(some of) China gets it

(some of) China gets it

(some of) China gets it

Bad Astronomy
The entire universe in blog form
Dec. 3 2007 10:24 AM

(some of) China gets it

The Chang'e-1 probe is a Chinese mission to map the Moon. It's been returning some nice images, and -- shocker -- some people have doubted their authenticity.

What is surprising is that it's not the usual boneheads here in the states, but "Chinese Internet users" who have cast doubts. A Reuters article released today says that some people in China think the images looks a bit too much like one released by NASA back in 2005.

Phil Plait Phil Plait

Phil Plait writes Slate’s Bad Astronomy blog and is an astronomer, public speaker, science evangelizer, and author of Death From the Skies!  

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There were two craters on a certain spot of the Chinese photo, but there was only one on that same spot of the American picture, the Beijing News quoted [Chang'e-1 chief scientist Ouyang Ziyuan] as saying.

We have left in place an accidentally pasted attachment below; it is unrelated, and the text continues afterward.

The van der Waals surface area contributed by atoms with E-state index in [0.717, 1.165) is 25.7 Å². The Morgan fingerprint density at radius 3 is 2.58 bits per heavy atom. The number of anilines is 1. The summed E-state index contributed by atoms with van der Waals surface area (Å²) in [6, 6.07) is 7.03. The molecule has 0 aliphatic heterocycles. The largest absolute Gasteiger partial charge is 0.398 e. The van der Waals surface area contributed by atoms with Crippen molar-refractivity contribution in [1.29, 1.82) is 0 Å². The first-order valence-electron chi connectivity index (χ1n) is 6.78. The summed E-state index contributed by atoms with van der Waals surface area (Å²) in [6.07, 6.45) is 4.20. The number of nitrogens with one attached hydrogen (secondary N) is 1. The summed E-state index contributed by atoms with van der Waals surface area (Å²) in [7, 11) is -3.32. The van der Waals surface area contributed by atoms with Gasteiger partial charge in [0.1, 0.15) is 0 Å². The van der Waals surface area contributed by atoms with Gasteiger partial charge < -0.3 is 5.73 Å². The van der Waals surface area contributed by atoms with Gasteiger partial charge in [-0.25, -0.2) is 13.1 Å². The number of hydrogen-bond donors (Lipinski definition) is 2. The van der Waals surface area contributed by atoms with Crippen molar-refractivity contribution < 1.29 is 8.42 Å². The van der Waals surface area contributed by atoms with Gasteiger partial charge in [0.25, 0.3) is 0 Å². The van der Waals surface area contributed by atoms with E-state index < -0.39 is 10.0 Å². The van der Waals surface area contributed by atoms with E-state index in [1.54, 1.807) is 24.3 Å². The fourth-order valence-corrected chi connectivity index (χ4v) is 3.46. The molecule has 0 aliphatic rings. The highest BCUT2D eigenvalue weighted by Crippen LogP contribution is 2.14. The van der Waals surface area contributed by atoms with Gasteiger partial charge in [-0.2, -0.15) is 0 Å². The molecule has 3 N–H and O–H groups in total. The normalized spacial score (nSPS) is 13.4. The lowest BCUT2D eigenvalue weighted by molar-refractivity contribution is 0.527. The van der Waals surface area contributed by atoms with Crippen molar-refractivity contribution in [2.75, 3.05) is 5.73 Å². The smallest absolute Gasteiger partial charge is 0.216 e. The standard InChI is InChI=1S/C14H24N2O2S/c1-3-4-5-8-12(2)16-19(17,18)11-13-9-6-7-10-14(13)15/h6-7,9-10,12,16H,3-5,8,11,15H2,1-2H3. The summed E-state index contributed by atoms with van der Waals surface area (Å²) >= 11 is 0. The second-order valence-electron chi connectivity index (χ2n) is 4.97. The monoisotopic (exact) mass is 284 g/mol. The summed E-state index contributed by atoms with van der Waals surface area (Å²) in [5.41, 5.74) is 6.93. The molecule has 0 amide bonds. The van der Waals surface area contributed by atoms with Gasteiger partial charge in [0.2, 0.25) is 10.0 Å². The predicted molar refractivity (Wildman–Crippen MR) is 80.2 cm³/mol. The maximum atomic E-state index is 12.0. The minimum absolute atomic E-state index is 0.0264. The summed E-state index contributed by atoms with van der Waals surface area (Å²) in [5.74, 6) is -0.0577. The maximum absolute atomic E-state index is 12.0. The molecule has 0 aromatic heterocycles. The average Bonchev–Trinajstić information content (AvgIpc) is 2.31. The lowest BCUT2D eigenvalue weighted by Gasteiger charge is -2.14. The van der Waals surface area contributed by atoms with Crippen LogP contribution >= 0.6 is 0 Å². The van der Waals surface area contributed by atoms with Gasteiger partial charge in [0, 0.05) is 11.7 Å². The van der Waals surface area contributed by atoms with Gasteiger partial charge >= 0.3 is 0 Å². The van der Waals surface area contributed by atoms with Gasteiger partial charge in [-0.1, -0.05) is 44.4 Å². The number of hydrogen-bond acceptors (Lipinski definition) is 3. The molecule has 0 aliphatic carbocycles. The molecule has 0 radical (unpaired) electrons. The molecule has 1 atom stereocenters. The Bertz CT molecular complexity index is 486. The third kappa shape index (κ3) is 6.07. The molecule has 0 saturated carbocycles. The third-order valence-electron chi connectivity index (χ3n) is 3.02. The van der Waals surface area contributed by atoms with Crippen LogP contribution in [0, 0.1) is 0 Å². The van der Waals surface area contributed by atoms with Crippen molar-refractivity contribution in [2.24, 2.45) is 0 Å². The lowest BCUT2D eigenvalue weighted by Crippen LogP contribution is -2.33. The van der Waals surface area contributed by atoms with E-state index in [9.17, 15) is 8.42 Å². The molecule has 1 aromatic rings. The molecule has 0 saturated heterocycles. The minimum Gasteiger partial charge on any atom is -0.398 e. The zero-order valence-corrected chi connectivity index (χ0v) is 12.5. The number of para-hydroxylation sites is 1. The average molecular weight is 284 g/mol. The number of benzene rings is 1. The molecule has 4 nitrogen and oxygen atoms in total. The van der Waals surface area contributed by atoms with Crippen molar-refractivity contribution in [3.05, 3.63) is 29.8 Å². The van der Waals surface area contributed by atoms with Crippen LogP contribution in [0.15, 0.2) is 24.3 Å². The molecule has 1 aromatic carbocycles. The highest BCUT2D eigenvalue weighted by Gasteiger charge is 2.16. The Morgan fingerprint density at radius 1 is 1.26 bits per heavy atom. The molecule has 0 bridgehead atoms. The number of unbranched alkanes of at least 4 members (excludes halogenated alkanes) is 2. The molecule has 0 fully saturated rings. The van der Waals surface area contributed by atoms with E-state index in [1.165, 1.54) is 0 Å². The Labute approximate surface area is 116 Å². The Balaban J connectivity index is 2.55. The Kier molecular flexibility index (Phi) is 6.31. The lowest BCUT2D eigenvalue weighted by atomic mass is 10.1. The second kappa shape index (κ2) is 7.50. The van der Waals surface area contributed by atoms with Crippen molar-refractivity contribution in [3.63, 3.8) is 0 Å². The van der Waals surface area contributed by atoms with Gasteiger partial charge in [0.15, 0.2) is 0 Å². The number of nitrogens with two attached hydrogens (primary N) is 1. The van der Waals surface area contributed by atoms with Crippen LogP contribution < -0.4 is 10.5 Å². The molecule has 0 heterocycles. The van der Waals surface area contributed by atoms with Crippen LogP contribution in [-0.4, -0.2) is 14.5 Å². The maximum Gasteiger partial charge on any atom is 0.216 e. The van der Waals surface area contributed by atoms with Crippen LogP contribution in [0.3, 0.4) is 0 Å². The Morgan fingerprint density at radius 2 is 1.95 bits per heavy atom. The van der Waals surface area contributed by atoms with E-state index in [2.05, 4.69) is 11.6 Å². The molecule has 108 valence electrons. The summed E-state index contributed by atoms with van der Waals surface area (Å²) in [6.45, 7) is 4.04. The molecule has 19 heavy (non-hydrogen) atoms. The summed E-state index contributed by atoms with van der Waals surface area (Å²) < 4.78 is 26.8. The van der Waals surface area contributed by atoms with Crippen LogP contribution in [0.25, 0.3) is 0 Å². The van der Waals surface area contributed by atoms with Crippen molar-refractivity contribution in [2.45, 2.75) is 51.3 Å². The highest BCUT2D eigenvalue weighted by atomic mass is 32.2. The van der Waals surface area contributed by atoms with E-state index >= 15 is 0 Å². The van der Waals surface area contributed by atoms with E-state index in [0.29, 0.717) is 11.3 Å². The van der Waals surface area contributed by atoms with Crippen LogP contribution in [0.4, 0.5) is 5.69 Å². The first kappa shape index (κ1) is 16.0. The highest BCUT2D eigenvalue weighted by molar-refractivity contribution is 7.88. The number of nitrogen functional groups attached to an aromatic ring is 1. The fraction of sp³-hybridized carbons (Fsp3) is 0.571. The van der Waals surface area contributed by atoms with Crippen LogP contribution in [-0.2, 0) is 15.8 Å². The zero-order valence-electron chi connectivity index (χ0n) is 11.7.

"Maybe it's because the resolution of the American photo was not high enough, or a new pit might have been generated by an asteroid hitting the moon between 2005 and 2007," Ouyang said.

Personally, I strongly doubt it's a new crater, unless it was on the far side. An impact of any decent size would probably have been spotted. However, the article is short on details: I don't know what crater they mean, what size it is, or even what 2005 NASA image they mean. NASA hasn't had a lunar mission since Lunar Prospector crashed into the lunar south pole region in 1999. It must have been a ground-based image, or else they mean it was taken by the European probe SMART-1. Or it may have been the Hubble images released in 2005 (Hubble's resolution of the lunar surface is only about 150-200 meters, so Chang'e-1 actually would take higher-res images). But those images were of the Moon's northern hemisphere, not southern, which was the target of the Chang'e-1 images.

So I'm a little baffled by all this. Hopefully someone with better resources (and more time) than I have can look into this a little deeper. I'd actually like to see the two images side-by-side to see how much better the Chinese probe can do!

Hat tip to Dan Durda and the other folks who sent this to me.